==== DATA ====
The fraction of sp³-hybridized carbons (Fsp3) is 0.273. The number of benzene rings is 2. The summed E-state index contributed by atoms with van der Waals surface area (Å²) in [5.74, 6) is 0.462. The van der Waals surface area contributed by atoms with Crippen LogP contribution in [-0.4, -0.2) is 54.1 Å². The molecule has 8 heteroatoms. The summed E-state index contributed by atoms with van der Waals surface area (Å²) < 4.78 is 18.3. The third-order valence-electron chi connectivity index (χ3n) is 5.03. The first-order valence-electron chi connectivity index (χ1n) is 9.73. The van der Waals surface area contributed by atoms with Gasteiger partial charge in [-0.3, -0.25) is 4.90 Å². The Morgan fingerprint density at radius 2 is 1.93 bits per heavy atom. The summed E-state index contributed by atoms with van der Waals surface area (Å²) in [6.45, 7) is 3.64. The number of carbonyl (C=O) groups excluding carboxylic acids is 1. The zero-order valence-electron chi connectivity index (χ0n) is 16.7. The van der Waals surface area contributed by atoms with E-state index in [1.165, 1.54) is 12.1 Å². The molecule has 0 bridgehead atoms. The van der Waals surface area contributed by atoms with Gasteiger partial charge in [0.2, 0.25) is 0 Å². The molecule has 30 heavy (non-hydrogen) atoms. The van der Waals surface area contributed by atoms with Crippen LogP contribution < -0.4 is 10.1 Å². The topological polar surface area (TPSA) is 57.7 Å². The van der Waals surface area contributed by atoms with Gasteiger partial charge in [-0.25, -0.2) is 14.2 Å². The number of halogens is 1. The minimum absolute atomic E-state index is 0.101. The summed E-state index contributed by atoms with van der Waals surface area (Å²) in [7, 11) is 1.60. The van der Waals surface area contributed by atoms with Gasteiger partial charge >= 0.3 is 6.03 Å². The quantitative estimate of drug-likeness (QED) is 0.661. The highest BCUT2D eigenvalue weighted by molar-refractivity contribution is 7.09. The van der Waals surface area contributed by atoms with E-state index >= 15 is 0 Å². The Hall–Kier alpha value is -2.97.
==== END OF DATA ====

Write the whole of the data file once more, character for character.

The fraction of sp³-hybridized carbons (Fsp3) is 0.273. The number of benzene rings is 2. The summed E-state index contributed by atoms with van der Waals surface area (Å²) in [5.74, 6) is 0.462. The van der Waals surface area contributed by atoms with Crippen LogP contribution in [-0.4, -0.2) is 54.1 Å². The molecule has 8 heteroatoms. The summed E-state index contributed by atoms with van der Waals surface area (Å²) < 4.78 is 18.3. The third-order valence-electron chi connectivity index (χ3n) is 5.03. The first-order valence-electron chi connectivity index (χ1n) is 9.73. The van der Waals surface area contributed by atoms with Gasteiger partial charge in [-0.3, -0.25) is 4.90 Å². The Morgan fingerprint density at radius 2 is 1.93 bits per heavy atom. The summed E-state index contributed by atoms with van der Waals surface area (Å²) in [6.45, 7) is 3.64. The number of carbonyl (C=O) groups excluding carboxylic acids is 1. The zero-order valence-electron chi connectivity index (χ0n) is 16.7. The van der Waals surface area contributed by atoms with E-state index in [1.165, 1.54) is 12.1 Å². The molecule has 0 bridgehead atoms. The van der Waals surface area contributed by atoms with Gasteiger partial charge in [0.2, 0.25) is 0 Å². The molecule has 30 heavy (non-hydrogen) atoms. The van der Waals surface area contributed by atoms with Crippen LogP contribution < -0.4 is 10.1 Å². The topological polar surface area (TPSA) is 57.7 Å². The van der Waals surface area contributed by atoms with Gasteiger partial charge in [-0.25, -0.2) is 14.2 Å². The number of halogens is 1. The minimum absolute atomic E-state index is 0.101. The summed E-state index contributed by atoms with van der Waals surface area (Å²) in [7, 11) is 1.60. The van der Waals surface area contributed by atoms with Gasteiger partial charge >= 0.3 is 6.03 Å². The quantitative estimate of drug-likeness (QED) is 0.661. The highest BCUT2D eigenvalue weighted by molar-refractivity contribution is 7.09. The van der Waals surface area contributed by atoms with E-state index >= 15 is 0 Å². The Hall–Kier alpha value is -2.97.